Fresno Bee Newsroom Blog

Air district board briefly confused by EPA proposal

For 15 embarrassing minutes, the local air board this week seemed as confused as the public about the federal government’s new particle pollution standard.

But the confusion did make a point. There are so many different air-quality plans, updates and bureaucratic requirements that even people who should know the score are sometimes lost.

On Thursday, several board members of the San Joaquin Valley Air Pollution Control District were poised to purposely miss a federal deadline for a plan to meet the 2006 hourly standard.

It seemed pointless and expensive to approve the $1 billion cleanup for an out-of-date standard.
Why not take a little extra time to rewrite it to focus on the new standard?

But a representative of the U.S. Environmental Protection Agency told them that the proposed change is for a different standard — the annual particle standard.

The board quickly and unanimously voted to approve the cleanup plan, which should clear the air by 2019.


Alan Kandel says:

In an EPA press release, is was pointed out, “It is expected that fewer than 10 counties, out of the more than 3,000 counties in the United States, will need to consider any local actions to reduce fine particle pollution in order to meet the new standard by 2020, as required by the Clean Air Act. The rest can rely on air quality improvements from federal rules already on the books to meet this new standard.”!OpenDocument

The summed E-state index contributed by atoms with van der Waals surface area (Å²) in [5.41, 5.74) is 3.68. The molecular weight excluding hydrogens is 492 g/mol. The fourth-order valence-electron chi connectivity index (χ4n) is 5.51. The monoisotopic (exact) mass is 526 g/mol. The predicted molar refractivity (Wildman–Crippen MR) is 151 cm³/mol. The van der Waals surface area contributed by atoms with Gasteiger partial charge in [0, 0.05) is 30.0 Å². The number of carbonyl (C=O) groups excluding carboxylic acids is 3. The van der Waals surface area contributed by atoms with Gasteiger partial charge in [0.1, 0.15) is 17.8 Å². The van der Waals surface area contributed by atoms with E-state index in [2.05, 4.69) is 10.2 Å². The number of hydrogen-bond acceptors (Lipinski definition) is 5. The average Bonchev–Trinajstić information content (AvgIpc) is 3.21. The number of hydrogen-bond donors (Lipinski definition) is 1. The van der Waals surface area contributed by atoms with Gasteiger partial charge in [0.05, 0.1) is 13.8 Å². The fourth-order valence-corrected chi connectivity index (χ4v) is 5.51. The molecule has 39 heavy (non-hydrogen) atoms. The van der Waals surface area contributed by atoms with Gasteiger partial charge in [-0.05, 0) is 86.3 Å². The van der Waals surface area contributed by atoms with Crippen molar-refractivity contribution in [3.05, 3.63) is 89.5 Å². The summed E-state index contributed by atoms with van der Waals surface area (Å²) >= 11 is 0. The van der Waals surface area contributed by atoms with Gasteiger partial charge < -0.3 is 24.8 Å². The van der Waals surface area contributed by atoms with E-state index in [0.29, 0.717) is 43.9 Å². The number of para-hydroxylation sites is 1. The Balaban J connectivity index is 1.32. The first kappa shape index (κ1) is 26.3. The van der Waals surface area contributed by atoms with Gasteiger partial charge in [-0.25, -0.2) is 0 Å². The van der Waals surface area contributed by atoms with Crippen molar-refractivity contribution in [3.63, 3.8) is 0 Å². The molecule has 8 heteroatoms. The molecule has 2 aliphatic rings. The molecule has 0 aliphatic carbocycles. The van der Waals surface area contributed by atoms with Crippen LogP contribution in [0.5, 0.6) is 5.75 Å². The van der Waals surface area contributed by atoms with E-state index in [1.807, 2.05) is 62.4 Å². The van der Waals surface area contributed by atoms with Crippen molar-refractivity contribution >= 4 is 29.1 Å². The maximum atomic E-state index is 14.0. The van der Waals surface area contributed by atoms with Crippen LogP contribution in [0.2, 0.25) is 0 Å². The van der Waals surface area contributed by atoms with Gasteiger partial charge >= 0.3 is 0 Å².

In a corresponding map, shown in green are seven counties that are projected not to meet the standard by the 2020 deadline. All are in California. Three are in the Valley: Kern, Merced and Tulare.

So, my question is this: with the new Valley air district PM 2.5 standard, once in place, will the EPA standard of 12 micrograms per cubic meter of air supersede the Valley air district standard?

By having what appears to be two different standards – one for the Valley and one for the nation as a whole – it’s confusing why not just the one national standard.

8TM says:

Thank-you for reporting on this. I was listening to the web-cast when Supervisor Worthley from Tulare County went off on this gambit. It was embarrassing enough that he seemed oblivious of the fact that the measures in the plan to meet the daily standard are in kind the same ones that will be needed to meet the new yearly standard, but I was absolutely astounded when some others on the board seemed to be making noises of agreement. Even Dr. Sherriffs seemed flummoxed to avert what was sounding like a general stampede. And it was at this point that my web-cast went to color bars. (I swear the mild imprecations I had been hurling at my computer screen just prior to the loss of transmission had nothing to do with it and I assume that whoever was running the camera simply turned it off because the episode was too humiliating for public display.) What was absolutely unmistakable in that episode is that at least some of our Air District Governing Board see as their primary goal the meeting federal requirements, not actually cleaning up our Air!

Dave says:

Disband this agency and further tell the feds to jam it. Time for a new revolution in this nation to throw the yolk of big government off our backs and prosecute the scum who have ruined our lives and continue to do so. Government does NOTHING right because they use our money to further their careers, power and money grabbing. Did I hear the death penalty?

airqualityguy says:

The manager of the air district is responsible for the confusion. He refuses to educate his board about their responsibilities. Skip Barwick is the smartest guy on that board because he admits to his ignorance about the Clean Air Act.

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